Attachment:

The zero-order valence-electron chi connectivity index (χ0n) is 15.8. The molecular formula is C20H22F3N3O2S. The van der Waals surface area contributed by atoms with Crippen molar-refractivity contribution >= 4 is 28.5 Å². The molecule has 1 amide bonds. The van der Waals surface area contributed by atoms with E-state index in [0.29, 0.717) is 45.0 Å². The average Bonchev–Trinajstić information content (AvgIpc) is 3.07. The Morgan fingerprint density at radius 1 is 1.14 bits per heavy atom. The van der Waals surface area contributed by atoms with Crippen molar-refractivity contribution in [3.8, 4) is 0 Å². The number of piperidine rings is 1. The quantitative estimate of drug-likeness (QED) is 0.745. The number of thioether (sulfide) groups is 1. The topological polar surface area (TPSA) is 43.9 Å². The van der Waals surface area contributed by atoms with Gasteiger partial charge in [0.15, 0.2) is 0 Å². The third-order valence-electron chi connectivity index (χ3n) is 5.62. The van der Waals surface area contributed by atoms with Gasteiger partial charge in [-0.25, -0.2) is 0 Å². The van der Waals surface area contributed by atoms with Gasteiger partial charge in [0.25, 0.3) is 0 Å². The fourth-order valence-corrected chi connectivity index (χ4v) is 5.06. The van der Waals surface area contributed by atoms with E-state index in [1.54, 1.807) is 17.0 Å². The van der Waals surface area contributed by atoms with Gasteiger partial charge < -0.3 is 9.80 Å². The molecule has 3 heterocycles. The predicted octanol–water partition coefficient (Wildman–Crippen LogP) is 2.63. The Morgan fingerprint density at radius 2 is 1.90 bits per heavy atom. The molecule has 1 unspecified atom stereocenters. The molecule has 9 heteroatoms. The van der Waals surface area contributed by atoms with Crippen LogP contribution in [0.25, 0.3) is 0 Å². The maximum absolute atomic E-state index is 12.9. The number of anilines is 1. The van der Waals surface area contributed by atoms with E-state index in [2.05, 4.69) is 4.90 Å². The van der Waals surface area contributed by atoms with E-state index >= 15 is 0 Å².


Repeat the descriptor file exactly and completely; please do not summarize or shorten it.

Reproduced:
The zero-order valence-electron chi connectivity index (χ0n) is 15.8. The molecular formula is C20H22F3N3O2S. The van der Waals surface area contributed by atoms with Crippen molar-refractivity contribution >= 4 is 28.5 Å². The molecule has 1 amide bonds. The van der Waals surface area contributed by atoms with E-state index in [0.29, 0.717) is 45.0 Å². The average Bonchev–Trinajstić information content (AvgIpc) is 3.07. The Morgan fingerprint density at radius 1 is 1.14 bits per heavy atom. The van der Waals surface area contributed by atoms with Crippen molar-refractivity contribution in [3.8, 4) is 0 Å². The number of piperidine rings is 1. The quantitative estimate of drug-likeness (QED) is 0.745. The number of thioether (sulfide) groups is 1. The topological polar surface area (TPSA) is 43.9 Å². The van der Waals surface area contributed by atoms with Gasteiger partial charge in [0.15, 0.2) is 0 Å². The third-order valence-electron chi connectivity index (χ3n) is 5.62. The van der Waals surface area contributed by atoms with Gasteiger partial charge in [-0.25, -0.2) is 0 Å². The van der Waals surface area contributed by atoms with Gasteiger partial charge in [0.25, 0.3) is 0 Å². The fourth-order valence-corrected chi connectivity index (χ4v) is 5.06. The van der Waals surface area contributed by atoms with E-state index in [1.54, 1.807) is 17.0 Å². The van der Waals surface area contributed by atoms with Gasteiger partial charge < -0.3 is 9.80 Å². The molecule has 3 heterocycles. The predicted octanol–water partition coefficient (Wildman–Crippen LogP) is 2.63. The Morgan fingerprint density at radius 2 is 1.90 bits per heavy atom. The molecule has 1 unspecified atom stereocenters. The molecule has 9 heteroatoms. The van der Waals surface area contributed by atoms with Crippen LogP contribution in [0.25, 0.3) is 0 Å². The maximum absolute atomic E-state index is 12.9. The number of anilines is 1. The van der Waals surface area contributed by atoms with E-state index in [2.05, 4.69) is 4.90 Å². The van der Waals surface area contributed by atoms with E-state index >= 15 is 0 Å².